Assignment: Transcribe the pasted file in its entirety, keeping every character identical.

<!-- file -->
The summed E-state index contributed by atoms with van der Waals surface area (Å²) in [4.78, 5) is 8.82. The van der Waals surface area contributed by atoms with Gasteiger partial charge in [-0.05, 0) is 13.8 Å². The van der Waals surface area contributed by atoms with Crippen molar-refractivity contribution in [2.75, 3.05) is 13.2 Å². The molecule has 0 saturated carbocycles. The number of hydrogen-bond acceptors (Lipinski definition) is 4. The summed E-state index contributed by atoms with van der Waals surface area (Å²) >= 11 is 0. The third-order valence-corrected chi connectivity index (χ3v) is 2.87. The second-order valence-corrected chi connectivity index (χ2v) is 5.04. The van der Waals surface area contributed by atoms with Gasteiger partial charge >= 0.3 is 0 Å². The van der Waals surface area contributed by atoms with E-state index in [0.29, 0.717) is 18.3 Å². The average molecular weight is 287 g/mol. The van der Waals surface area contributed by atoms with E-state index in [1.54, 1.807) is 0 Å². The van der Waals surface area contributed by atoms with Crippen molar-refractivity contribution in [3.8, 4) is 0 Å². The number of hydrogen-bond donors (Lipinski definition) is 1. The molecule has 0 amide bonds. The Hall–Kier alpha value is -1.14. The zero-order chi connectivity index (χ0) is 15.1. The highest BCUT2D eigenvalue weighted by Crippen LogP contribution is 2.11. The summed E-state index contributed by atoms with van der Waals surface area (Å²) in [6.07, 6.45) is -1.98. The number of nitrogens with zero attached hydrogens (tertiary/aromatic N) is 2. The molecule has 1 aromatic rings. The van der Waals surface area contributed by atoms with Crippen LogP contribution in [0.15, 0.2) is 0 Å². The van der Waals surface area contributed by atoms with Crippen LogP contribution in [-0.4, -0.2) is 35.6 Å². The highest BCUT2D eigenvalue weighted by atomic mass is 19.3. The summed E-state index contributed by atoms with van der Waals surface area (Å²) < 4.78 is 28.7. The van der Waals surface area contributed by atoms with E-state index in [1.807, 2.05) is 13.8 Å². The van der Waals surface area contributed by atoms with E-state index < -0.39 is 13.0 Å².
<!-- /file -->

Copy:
The summed E-state index contributed by atoms with van der Waals surface area (Å²) in [4.78, 5) is 8.82. The van der Waals surface area contributed by atoms with Gasteiger partial charge in [-0.05, 0) is 13.8 Å². The van der Waals surface area contributed by atoms with Crippen molar-refractivity contribution in [2.75, 3.05) is 13.2 Å². The molecule has 0 saturated carbocycles. The number of hydrogen-bond acceptors (Lipinski definition) is 4. The summed E-state index contributed by atoms with van der Waals surface area (Å²) >= 11 is 0. The third-order valence-corrected chi connectivity index (χ3v) is 2.87. The second-order valence-corrected chi connectivity index (χ2v) is 5.04. The van der Waals surface area contributed by atoms with Gasteiger partial charge >= 0.3 is 0 Å². The van der Waals surface area contributed by atoms with E-state index in [0.29, 0.717) is 18.3 Å². The average molecular weight is 287 g/mol. The van der Waals surface area contributed by atoms with E-state index in [1.54, 1.807) is 0 Å². The van der Waals surface area contributed by atoms with Crippen molar-refractivity contribution in [3.8, 4) is 0 Å². The number of hydrogen-bond donors (Lipinski definition) is 1. The molecule has 0 amide bonds. The Hall–Kier alpha value is -1.14. The zero-order chi connectivity index (χ0) is 15.1. The highest BCUT2D eigenvalue weighted by Crippen LogP contribution is 2.11. The summed E-state index contributed by atoms with van der Waals surface area (Å²) in [6.07, 6.45) is -1.98. The number of nitrogens with zero attached hydrogens (tertiary/aromatic N) is 2. The molecule has 1 aromatic rings. The van der Waals surface area contributed by atoms with Crippen LogP contribution in [0.15, 0.2) is 0 Å². The van der Waals surface area contributed by atoms with Crippen LogP contribution in [-0.4, -0.2) is 35.6 Å². The highest BCUT2D eigenvalue weighted by atomic mass is 19.3. The summed E-state index contributed by atoms with van der Waals surface area (Å²) < 4.78 is 28.7. The van der Waals surface area contributed by atoms with E-state index in [1.807, 2.05) is 13.8 Å². The van der Waals surface area contributed by atoms with E-state index < -0.39 is 13.0 Å².